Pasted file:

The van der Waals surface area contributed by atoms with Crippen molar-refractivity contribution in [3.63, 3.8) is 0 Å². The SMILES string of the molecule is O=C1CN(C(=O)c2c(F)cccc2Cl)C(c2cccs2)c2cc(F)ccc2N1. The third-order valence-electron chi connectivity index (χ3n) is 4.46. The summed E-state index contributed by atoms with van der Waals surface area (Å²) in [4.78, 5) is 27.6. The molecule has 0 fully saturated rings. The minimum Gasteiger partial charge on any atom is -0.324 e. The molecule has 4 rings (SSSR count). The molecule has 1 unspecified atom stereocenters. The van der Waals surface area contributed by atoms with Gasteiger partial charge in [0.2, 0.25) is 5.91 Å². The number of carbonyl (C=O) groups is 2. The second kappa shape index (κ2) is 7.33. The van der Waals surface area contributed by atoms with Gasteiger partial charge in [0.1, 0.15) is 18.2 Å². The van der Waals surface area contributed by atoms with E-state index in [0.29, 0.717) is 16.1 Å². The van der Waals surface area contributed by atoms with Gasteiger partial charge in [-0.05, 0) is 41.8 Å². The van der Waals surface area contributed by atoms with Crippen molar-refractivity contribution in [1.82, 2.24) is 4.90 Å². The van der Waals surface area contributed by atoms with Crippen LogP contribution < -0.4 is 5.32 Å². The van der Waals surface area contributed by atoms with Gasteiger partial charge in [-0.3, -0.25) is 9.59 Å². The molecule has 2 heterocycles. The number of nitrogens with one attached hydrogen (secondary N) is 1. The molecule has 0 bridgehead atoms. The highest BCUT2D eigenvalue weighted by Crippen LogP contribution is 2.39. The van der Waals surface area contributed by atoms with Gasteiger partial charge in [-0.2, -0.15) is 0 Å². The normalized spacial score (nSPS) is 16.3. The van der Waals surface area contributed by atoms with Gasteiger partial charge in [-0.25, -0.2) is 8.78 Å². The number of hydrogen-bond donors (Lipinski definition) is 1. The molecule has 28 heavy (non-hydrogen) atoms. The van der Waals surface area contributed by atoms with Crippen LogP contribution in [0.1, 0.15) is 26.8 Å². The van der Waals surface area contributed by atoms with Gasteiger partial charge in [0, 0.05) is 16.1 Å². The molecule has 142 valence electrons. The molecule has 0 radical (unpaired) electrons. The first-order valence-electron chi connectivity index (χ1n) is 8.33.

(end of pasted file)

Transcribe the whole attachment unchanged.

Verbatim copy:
The van der Waals surface area contributed by atoms with Crippen molar-refractivity contribution in [3.63, 3.8) is 0 Å². The SMILES string of the molecule is O=C1CN(C(=O)c2c(F)cccc2Cl)C(c2cccs2)c2cc(F)ccc2N1. The third-order valence-electron chi connectivity index (χ3n) is 4.46. The summed E-state index contributed by atoms with van der Waals surface area (Å²) in [4.78, 5) is 27.6. The molecule has 0 fully saturated rings. The minimum Gasteiger partial charge on any atom is -0.324 e. The molecule has 4 rings (SSSR count). The molecule has 1 unspecified atom stereocenters. The van der Waals surface area contributed by atoms with Gasteiger partial charge in [0.2, 0.25) is 5.91 Å². The number of carbonyl (C=O) groups is 2. The second kappa shape index (κ2) is 7.33. The van der Waals surface area contributed by atoms with Gasteiger partial charge in [0.1, 0.15) is 18.2 Å². The van der Waals surface area contributed by atoms with E-state index in [0.29, 0.717) is 16.1 Å². The van der Waals surface area contributed by atoms with Gasteiger partial charge in [-0.05, 0) is 41.8 Å². The van der Waals surface area contributed by atoms with Crippen molar-refractivity contribution in [1.82, 2.24) is 4.90 Å². The van der Waals surface area contributed by atoms with Crippen LogP contribution < -0.4 is 5.32 Å². The van der Waals surface area contributed by atoms with Gasteiger partial charge in [-0.3, -0.25) is 9.59 Å². The molecule has 2 heterocycles. The number of nitrogens with one attached hydrogen (secondary N) is 1. The molecule has 0 bridgehead atoms. The highest BCUT2D eigenvalue weighted by Crippen LogP contribution is 2.39. The van der Waals surface area contributed by atoms with Gasteiger partial charge in [-0.2, -0.15) is 0 Å². The normalized spacial score (nSPS) is 16.3. The van der Waals surface area contributed by atoms with Gasteiger partial charge in [-0.25, -0.2) is 8.78 Å². The number of hydrogen-bond donors (Lipinski definition) is 1. The molecule has 28 heavy (non-hydrogen) atoms. The van der Waals surface area contributed by atoms with Crippen LogP contribution in [0.1, 0.15) is 26.8 Å². The van der Waals surface area contributed by atoms with Gasteiger partial charge in [0, 0.05) is 16.1 Å². The molecule has 142 valence electrons. The molecule has 0 radical (unpaired) electrons. The first-order valence-electron chi connectivity index (χ1n) is 8.33.